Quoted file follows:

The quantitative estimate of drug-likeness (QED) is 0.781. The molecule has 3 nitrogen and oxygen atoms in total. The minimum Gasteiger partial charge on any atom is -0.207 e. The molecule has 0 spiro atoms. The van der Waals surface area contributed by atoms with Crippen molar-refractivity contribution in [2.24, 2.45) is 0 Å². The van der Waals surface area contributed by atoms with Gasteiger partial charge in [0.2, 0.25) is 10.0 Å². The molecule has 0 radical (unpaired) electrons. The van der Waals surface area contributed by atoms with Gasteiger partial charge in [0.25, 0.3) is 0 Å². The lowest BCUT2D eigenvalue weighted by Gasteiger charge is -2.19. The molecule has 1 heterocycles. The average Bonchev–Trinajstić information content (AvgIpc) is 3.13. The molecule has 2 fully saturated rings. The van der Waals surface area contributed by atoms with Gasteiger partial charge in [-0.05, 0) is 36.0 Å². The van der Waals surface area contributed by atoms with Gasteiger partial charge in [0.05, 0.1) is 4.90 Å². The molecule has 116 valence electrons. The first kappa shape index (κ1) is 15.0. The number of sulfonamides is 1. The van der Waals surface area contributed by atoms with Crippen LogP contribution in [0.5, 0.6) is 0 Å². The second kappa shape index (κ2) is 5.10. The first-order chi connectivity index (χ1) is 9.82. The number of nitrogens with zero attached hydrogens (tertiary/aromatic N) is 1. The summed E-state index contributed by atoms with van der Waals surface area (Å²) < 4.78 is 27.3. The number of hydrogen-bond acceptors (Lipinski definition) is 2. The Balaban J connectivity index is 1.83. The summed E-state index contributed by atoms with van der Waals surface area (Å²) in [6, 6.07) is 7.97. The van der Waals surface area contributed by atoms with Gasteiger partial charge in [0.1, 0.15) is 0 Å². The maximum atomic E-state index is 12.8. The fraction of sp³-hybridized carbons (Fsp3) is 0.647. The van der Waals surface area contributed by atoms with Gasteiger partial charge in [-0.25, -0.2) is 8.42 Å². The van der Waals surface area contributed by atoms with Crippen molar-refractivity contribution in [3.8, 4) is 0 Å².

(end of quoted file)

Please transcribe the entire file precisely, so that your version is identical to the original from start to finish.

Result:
The quantitative estimate of drug-likeness (QED) is 0.781. The molecule has 3 nitrogen and oxygen atoms in total. The minimum Gasteiger partial charge on any atom is -0.207 e. The molecule has 0 spiro atoms. The van der Waals surface area contributed by atoms with Crippen molar-refractivity contribution in [2.24, 2.45) is 0 Å². The van der Waals surface area contributed by atoms with Gasteiger partial charge in [0.2, 0.25) is 10.0 Å². The molecule has 0 radical (unpaired) electrons. The van der Waals surface area contributed by atoms with Gasteiger partial charge in [0.25, 0.3) is 0 Å². The lowest BCUT2D eigenvalue weighted by Gasteiger charge is -2.19. The molecule has 1 heterocycles. The average Bonchev–Trinajstić information content (AvgIpc) is 3.13. The molecule has 2 fully saturated rings. The van der Waals surface area contributed by atoms with Gasteiger partial charge in [-0.05, 0) is 36.0 Å². The van der Waals surface area contributed by atoms with Gasteiger partial charge in [0.05, 0.1) is 4.90 Å². The molecule has 116 valence electrons. The first kappa shape index (κ1) is 15.0. The number of sulfonamides is 1. The van der Waals surface area contributed by atoms with Crippen LogP contribution in [0.5, 0.6) is 0 Å². The second kappa shape index (κ2) is 5.10. The first-order chi connectivity index (χ1) is 9.82. The number of nitrogens with zero attached hydrogens (tertiary/aromatic N) is 1. The summed E-state index contributed by atoms with van der Waals surface area (Å²) < 4.78 is 27.3. The number of hydrogen-bond acceptors (Lipinski definition) is 2. The Balaban J connectivity index is 1.83. The summed E-state index contributed by atoms with van der Waals surface area (Å²) in [6, 6.07) is 7.97. The van der Waals surface area contributed by atoms with Gasteiger partial charge in [0.1, 0.15) is 0 Å². The maximum atomic E-state index is 12.8. The fraction of sp³-hybridized carbons (Fsp3) is 0.647. The van der Waals surface area contributed by atoms with Gasteiger partial charge in [-0.25, -0.2) is 8.42 Å². The van der Waals surface area contributed by atoms with Crippen molar-refractivity contribution in [3.8, 4) is 0 Å².